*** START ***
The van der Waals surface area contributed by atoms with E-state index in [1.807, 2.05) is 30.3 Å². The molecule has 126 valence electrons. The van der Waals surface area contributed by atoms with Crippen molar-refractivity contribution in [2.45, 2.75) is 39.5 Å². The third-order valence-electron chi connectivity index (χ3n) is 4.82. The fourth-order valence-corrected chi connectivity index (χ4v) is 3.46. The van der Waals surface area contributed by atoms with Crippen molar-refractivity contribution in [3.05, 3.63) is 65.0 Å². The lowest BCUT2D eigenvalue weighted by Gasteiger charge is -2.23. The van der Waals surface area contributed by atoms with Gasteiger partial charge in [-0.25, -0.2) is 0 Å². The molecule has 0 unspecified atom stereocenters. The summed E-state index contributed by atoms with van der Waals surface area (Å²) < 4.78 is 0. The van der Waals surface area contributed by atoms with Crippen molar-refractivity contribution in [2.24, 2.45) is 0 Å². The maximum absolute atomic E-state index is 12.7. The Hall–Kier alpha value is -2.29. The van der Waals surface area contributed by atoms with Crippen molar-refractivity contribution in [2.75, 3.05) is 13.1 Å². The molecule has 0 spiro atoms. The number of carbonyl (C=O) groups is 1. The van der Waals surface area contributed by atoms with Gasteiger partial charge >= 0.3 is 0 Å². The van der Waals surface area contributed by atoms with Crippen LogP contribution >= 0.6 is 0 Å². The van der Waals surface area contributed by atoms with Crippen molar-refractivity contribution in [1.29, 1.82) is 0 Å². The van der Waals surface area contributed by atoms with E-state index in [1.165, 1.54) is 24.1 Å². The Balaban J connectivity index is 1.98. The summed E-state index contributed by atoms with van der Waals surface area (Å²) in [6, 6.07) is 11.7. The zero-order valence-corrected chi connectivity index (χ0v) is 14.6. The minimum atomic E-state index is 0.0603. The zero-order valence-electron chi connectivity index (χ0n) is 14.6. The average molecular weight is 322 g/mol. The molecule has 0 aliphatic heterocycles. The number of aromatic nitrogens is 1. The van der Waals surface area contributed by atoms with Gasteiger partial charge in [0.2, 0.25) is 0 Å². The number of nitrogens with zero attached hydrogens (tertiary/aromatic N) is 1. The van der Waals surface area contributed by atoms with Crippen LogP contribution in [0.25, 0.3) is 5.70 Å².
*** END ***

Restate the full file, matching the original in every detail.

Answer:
The van der Waals surface area contributed by atoms with E-state index in [1.807, 2.05) is 30.3 Å². The molecule has 126 valence electrons. The van der Waals surface area contributed by atoms with Crippen molar-refractivity contribution in [2.45, 2.75) is 39.5 Å². The third-order valence-electron chi connectivity index (χ3n) is 4.82. The fourth-order valence-corrected chi connectivity index (χ4v) is 3.46. The van der Waals surface area contributed by atoms with Crippen molar-refractivity contribution in [3.05, 3.63) is 65.0 Å². The lowest BCUT2D eigenvalue weighted by Gasteiger charge is -2.23. The van der Waals surface area contributed by atoms with Gasteiger partial charge in [-0.25, -0.2) is 0 Å². The molecule has 0 unspecified atom stereocenters. The summed E-state index contributed by atoms with van der Waals surface area (Å²) < 4.78 is 0. The van der Waals surface area contributed by atoms with Crippen molar-refractivity contribution in [2.24, 2.45) is 0 Å². The maximum absolute atomic E-state index is 12.7. The Hall–Kier alpha value is -2.29. The van der Waals surface area contributed by atoms with Crippen molar-refractivity contribution in [2.75, 3.05) is 13.1 Å². The molecule has 0 spiro atoms. The number of carbonyl (C=O) groups is 1. The van der Waals surface area contributed by atoms with Gasteiger partial charge >= 0.3 is 0 Å². The van der Waals surface area contributed by atoms with Crippen LogP contribution >= 0.6 is 0 Å². The van der Waals surface area contributed by atoms with Crippen molar-refractivity contribution in [1.29, 1.82) is 0 Å². The van der Waals surface area contributed by atoms with E-state index in [1.165, 1.54) is 24.1 Å². The Balaban J connectivity index is 1.98. The summed E-state index contributed by atoms with van der Waals surface area (Å²) in [6, 6.07) is 11.7. The zero-order valence-corrected chi connectivity index (χ0v) is 14.6. The minimum atomic E-state index is 0.0603. The zero-order valence-electron chi connectivity index (χ0n) is 14.6. The average molecular weight is 322 g/mol. The molecule has 0 aliphatic heterocycles. The number of aromatic nitrogens is 1. The van der Waals surface area contributed by atoms with Gasteiger partial charge in [0.2, 0.25) is 0 Å². The number of nitrogens with zero attached hydrogens (tertiary/aromatic N) is 1. The van der Waals surface area contributed by atoms with Crippen LogP contribution in [0.25, 0.3) is 5.70 Å².